Skip to comments.Marine Dress Code Changes Communities (No Cammies Allowed Off Base)
Posted on 10/19/2007 2:09:06 PM PDT by Responsibility2nd
OCEANSIDE, Calif. (AP) - The Marine Corps is taking on the role of fashion police. Earlier this year, the Marine Corps commandant updated the regulations on what Marines can and cannot wear, on duty and off, in the United States. Among the fashion don'ts: No shiny metal or gems on your teeth, no designs carved in your hair, no flashy jewelry and no bare midriffs or excessive cleavage.
But it is Gen. James T. Conway's ban on the wearing of camouflage uniforms, or "cammies," off base that is getting the most attention, changing not only the appearance of the Marines but also the look of their communities.
Under the new regulation, Marines in camouflage cannot get out of their vehicles to run an errand or grab a meal on their way to or from the base. No pumping gas, running into the post office or picking up a cup of joe, either.
Although Marines were always largely prohibited from wearing uniforms off base, they were allowed to make brief stops during their commutes. Now they can stop only for a medical emergency, a traffic accident or a breakdown.
Around Oceanside, a community about 35 miles north of San Diego where Marines from neighboring Camp Pendleton are a common sight, the most noticeable effect is at fast food drive-thrus. Long lines are forming because Marines in uniform are not allowed to get out of their cars and go inside.
John Alexander, who works at GI Joe's, a military surplus store, said customers don't drop in during the middle of the day anymore, though business picks up in the late afternoon.
"There's no such thing as a quick trip anymore," he said.
Navy Senior Chief David Matthews, 39, said the scene is the same in Jacksonville, N.C., outside Camp Lejeune. Matthews said some Marines and Navy personnel have come up with creative ways to run errands during duty hours.
"They get a buddy who has civilian clothes on to go with them. They drive and wait while their buddy gets out of the car and runs the errand," he said.
Marines caught in uniform off base can get a warning; for repeat offenses, they can be restricted to their barracks and their pay can be docked.
While the military has always had strict guidelines for what service members can wear, even out of uniform, Conway said the updated regulations are about maintaining Marine "uniformity and pride in appearance."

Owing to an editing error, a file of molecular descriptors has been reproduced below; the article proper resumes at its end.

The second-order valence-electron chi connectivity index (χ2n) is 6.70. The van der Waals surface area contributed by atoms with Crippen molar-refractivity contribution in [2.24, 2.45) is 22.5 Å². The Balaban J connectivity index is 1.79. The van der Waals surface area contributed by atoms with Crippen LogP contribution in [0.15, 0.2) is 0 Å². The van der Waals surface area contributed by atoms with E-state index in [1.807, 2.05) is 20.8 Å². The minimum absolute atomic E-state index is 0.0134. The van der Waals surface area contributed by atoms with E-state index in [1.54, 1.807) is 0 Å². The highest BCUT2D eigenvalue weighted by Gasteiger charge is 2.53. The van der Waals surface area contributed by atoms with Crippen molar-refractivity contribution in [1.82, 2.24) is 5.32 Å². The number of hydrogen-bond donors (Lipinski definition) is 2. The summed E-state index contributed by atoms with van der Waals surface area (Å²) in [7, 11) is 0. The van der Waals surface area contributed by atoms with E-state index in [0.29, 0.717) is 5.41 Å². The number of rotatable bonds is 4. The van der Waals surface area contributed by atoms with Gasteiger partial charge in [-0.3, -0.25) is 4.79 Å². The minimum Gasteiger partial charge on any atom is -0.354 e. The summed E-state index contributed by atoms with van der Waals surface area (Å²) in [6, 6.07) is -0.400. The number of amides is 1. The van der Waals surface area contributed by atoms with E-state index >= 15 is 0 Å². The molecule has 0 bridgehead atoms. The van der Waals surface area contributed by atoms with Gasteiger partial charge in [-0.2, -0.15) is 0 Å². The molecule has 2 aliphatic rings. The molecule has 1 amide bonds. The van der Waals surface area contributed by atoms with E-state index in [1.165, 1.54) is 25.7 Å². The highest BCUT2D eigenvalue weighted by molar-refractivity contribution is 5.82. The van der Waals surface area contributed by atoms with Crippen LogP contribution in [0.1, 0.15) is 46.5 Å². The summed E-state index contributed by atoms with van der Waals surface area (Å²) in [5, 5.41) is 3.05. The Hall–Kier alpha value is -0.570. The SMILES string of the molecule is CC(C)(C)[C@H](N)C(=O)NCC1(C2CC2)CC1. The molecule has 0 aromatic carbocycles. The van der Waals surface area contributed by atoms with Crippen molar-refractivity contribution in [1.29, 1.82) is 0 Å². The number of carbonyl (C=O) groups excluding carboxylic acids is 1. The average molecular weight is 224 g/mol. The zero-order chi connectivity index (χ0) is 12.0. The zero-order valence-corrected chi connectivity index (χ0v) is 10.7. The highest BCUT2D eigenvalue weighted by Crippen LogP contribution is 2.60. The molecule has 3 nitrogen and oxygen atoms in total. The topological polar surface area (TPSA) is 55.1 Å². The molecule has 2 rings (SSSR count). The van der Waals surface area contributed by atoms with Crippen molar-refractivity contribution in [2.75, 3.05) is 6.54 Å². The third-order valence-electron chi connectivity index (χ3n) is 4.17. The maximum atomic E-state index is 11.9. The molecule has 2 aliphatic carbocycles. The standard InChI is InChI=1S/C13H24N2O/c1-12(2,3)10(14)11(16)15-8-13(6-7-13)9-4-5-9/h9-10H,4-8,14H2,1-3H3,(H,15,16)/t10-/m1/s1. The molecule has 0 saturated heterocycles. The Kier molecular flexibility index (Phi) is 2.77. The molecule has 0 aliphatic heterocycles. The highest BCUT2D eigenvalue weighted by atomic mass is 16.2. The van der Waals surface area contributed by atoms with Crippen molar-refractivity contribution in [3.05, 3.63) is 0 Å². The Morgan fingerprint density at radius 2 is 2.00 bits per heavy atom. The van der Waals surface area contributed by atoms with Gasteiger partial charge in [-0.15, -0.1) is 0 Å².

"It wasn't that Marines were blatantly breaking the rules. It was more of a tradition, and we just needed to get it back in the box, put it in writing and say here's the policy, here's the rules," said Staff Sgt. Jesse Lora, a spokesman at Camp Pendleton.
Earlier this year, the Marines banned extra-large tattoos below the elbow or the knee, saying such body art is harmful to the Corps' spit- and-polish image.
Some businesses are getting creative to cope with the no-cammies-off- base rule, which was issued in July.
In Oceanside, the Colimas Mexican Restaurant, popular for its takeout lunch, now runs a sort of carhop service for Marines, who call in their orders and then wait in their cars for delivery out front.
Andrea Cerda, who works at Dorothy's Military Shop, a tailor shop, said it is not uncommon to see Marines changing clothes in their car, wriggling out of their pants and boots and into civilian wear.
"You see them bending around their steering wheel or moving back and forth in the driver's seat and you know what they are doing," she said.
During a quick trip recently to drop off dry cleaning in Oceanside, Lance Cpl. Nicholas Doucakis, 20, had to change clothes on base. He said the regulation didn't bother him.
"If you are a Marine, they want you to look a certain way," he said. "I guess in a way they don't want you to look like a disgrace to society."
As for other branches of the military, Army soldiers can wear combat uniforms off base, and Navy personnel can wear some uniforms off base and off ship.